Welcome To
Acadia Broadcasting NewsThe Latest and Greatest ContentYour Trusted Local Source


New Brunswick Premier Blaine Higgs. Image: CPAC video capture/file photo

Premier says he won’t be resigning

By Brad Perry Jun 25, 2023 | 9:56 AM

New Brunswick Premier Blaine Higgs says he has no plans to resign as premier or party leader.

Higgs made the comments following a meeting of the party’s provincial council on Saturday.

There has been a growing chorus from within the party calling for the leader to step down.

On Friday, Trevor Holder resigned as post-secondary education, training and labour minister.

Holder, who is a seven-term MLA, said the decision to leave cabinet was not taken lightly.

“Under the leadership of Premier Higgs, caucus has been less about consensus and more about him getting his own way,” Holder said in a letter.

“While I have tried my best to continue to work to maintain the integrity of this caucus system, I have finally come to the conclusion that this is no longer possible.”

Holder said the premier’s “lack of empathy as well as his inability to listen to valid concerns of all members of his caucus demonstrates a further inability to lead” the province.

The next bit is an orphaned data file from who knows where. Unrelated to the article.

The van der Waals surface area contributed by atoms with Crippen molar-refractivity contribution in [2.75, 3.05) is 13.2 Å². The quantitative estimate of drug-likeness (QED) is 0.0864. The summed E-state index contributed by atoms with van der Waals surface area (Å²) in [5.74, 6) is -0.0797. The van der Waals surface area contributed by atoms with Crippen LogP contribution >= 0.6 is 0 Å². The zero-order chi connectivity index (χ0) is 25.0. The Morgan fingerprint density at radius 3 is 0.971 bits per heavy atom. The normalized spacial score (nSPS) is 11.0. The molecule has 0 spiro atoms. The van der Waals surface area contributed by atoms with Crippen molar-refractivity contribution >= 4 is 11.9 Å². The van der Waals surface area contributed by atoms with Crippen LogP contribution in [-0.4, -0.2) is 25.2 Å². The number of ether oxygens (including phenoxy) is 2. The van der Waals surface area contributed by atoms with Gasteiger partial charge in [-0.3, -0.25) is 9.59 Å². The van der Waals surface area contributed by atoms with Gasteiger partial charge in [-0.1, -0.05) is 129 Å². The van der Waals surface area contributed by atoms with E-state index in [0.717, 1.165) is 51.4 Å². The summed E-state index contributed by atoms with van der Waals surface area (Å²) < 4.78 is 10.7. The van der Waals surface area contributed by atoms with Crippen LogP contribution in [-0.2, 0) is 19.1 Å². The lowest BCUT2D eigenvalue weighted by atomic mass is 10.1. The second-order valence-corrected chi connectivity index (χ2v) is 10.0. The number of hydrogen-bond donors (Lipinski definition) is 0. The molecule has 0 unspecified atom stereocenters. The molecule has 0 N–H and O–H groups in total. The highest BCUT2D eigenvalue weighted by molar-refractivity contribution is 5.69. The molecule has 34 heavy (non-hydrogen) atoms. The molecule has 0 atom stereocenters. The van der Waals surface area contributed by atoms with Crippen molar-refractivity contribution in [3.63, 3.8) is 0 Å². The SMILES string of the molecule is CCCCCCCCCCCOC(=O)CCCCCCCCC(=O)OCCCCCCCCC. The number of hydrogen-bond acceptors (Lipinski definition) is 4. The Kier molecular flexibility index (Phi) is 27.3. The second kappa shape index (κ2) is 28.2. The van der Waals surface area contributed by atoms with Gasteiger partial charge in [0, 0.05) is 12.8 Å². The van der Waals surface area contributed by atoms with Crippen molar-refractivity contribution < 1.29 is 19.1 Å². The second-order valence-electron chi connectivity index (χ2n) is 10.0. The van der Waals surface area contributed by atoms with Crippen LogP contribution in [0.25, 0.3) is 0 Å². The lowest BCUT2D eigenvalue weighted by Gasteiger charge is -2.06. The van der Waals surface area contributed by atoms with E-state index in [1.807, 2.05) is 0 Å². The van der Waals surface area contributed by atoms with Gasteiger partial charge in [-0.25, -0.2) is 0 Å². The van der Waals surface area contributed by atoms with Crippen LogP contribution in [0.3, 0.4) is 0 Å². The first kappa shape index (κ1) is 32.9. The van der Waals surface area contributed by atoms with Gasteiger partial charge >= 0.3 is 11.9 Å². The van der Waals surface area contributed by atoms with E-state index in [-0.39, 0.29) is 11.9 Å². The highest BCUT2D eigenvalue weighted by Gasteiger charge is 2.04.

His resignation came eight days after Saint John Lancaster MLA Dorothy Shephard stepped down as social development minister.

On the same day that Holder resigned, four past party presidents released a joint letter saying the premier needs to do the same.

Claude Williams, Jason Stephen, Lester Young, and Brian Harquail said the premier’s “top-down, authoritarian style of leadership” has led to significant missteps.

In addition, they said there is “growing and significant dissatisfaction” with his leadership from within the party.

On Wednesday, a regional vice-president of the PC Party confirmed that at least 26 of 49 riding association presidents have signed letters calling for a leadership review.

“With all due respect, I feel that caucus feels they’re not heard by the premier, and I feel that the riding associations feel that they’re not heard as well,” said John Williston, who is vice-president of the Westmorland Albert region.

“That top-down leadership style can only exist for so long in a political movement and I think people are looking for a new style of leadership and a new chapter.”

Under the PCNB constitution, a leadership review can be added to the party’s next provincial council meeting agenda if more than 50 members, including at least 20 riding association members, make a request in writing.

A two-thirds majority vote of the provincial council at that meeting would trigger a leadership review within the next three months — a number Williston believes is “very attainable.”

Those letters have to be submitted at least 21 days before a meeting of the provincial council in order for the question to be added to the agenda.


Leave a Reply